Turbulence from the Deep
The first time I encountered Malaysian death metal horde Humiliation was in their performance with Impiety in the latter’s first show in six years, back in 2011. Despite the crowd mostly not knowing who they were, their performance managed to leave an impression on those who were present. 2 years on, the band has signed to Deepsend Records, with their fourth full length album Turbulence from the Deep being their debut with this excellent death metal label.
Ever since gaining recognition from the underground, Humiliation has been touted as the Bolt Thrower of Asia, and as soon as the first riffs of No Return hit the listener, it is rather easy to tell why. The entire sound of Humiliation is crushing as fuck, yet the band manages to maintain that slight groove that reminds one of the aforementioned Bolt Thrower, and the more mid-paced material of bands such as Jungle Rot or Obituary. The riffs of guitarist Asraf and Matt are grinding, with the steady palm-muted chugging helping to provide much of the heaviness, especially with the chunky tone that the band has managed to achieve, backed by the rumbling bass of Afe throughout the record to make for as heavy a strings section as possible. Drummer Mudon also punishes his kit mercilessly, adding to the impact that one feels in his ears, and for once, not utilising so much of the blasting that most death metal bands tend to utilise isn’t a complaint over here, with Mudon making up for that with his steady rhythmic sensibilities and the hard hits he unleash on the skins.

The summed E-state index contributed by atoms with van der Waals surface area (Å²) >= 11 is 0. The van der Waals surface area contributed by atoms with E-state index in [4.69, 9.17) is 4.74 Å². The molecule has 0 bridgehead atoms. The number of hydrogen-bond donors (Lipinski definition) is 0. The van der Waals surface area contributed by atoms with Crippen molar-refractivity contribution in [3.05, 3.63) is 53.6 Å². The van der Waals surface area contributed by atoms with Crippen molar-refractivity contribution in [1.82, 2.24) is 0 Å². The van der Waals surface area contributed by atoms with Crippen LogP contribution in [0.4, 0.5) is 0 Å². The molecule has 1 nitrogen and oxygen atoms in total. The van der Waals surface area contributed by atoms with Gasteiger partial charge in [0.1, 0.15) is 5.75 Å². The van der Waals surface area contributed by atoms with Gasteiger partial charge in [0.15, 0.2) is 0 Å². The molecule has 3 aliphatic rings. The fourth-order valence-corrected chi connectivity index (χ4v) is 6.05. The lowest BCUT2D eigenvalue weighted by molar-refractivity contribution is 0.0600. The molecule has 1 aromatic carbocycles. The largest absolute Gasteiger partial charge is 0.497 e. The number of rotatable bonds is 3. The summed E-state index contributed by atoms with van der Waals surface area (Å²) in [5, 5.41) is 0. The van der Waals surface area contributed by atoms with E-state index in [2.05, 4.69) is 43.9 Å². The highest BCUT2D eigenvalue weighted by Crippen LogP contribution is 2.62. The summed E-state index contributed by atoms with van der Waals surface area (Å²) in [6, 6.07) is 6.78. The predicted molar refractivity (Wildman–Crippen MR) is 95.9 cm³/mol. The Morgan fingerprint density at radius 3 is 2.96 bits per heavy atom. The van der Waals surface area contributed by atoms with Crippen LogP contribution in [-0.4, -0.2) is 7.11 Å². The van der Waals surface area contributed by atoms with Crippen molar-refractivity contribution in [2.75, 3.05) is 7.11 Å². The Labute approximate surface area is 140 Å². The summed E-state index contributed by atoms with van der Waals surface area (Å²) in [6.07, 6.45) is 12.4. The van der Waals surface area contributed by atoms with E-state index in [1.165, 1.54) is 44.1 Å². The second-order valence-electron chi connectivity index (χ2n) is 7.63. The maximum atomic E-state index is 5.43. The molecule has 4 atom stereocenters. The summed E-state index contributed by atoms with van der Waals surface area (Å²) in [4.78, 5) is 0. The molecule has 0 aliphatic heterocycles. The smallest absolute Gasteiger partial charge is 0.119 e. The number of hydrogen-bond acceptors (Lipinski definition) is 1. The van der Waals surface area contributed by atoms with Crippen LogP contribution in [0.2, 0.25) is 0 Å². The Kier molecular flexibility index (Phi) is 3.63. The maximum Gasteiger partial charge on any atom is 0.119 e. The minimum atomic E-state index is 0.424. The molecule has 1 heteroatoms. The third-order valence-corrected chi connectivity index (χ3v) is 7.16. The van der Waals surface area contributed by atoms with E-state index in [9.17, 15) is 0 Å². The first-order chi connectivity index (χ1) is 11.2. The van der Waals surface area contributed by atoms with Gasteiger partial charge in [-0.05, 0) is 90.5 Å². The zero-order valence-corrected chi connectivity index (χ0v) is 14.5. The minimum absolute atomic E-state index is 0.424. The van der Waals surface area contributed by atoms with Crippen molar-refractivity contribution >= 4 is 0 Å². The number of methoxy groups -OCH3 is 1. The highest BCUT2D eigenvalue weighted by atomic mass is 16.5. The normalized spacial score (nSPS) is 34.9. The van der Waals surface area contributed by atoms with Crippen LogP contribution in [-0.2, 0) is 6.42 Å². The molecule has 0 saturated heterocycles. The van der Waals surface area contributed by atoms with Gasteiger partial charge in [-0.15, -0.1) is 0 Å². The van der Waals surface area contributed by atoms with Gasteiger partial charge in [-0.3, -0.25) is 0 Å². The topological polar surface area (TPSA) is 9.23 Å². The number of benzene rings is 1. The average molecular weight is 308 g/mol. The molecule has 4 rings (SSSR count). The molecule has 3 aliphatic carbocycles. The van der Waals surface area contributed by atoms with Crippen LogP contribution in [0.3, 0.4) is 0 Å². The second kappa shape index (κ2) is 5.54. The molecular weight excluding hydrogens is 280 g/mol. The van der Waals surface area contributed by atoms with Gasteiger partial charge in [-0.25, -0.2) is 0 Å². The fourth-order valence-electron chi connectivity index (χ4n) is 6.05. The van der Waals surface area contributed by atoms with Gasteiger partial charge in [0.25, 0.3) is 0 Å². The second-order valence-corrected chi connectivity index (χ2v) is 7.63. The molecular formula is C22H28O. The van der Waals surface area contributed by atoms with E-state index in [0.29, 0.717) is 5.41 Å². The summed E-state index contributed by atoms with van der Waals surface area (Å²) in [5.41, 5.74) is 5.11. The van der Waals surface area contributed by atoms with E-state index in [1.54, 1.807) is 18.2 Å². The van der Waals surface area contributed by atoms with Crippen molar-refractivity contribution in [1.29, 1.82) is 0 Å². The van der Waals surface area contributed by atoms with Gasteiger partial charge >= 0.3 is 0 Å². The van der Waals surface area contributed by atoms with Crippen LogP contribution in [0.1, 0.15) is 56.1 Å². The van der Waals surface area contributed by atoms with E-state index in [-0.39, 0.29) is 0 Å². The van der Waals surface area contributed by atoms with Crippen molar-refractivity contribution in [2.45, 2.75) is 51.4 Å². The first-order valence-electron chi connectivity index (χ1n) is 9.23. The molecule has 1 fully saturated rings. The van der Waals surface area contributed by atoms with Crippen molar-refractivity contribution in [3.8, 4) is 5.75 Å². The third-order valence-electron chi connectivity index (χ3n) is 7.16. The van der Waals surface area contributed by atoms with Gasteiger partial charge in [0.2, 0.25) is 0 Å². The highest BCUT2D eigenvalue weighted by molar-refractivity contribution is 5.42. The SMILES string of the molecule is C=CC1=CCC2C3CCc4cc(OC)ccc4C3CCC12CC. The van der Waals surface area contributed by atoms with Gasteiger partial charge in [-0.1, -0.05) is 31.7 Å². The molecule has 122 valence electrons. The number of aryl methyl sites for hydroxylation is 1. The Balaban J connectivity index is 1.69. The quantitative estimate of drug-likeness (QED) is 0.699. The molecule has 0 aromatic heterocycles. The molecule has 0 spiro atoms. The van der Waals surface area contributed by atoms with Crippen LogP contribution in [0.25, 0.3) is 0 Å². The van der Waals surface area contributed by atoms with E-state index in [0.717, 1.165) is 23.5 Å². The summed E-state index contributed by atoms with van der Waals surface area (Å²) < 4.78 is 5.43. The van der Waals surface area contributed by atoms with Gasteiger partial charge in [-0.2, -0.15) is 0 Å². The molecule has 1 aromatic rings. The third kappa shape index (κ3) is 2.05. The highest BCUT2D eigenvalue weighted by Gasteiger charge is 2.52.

Unfortunately, for the most part, despite the crushing intensity and heaviness that is present on Turbulence from the Deep, the band plays the entire record in a rather mid or slow pace, and while this definitely left a strong first impression, as the record progressed, one’s patience also wears out along with it. There are even moments where one almost finds it somewhat difficult to differentiate one track from the next, with the songs starting to sound rather similar to each other towards the middle and end of the album.
While the band are obviously capable players of their style and genre, the similar sounding tracks that last for the entirety of the album end up being the biggest downfall of the album, with one quickly losing interest in the band’s material beyond the second track.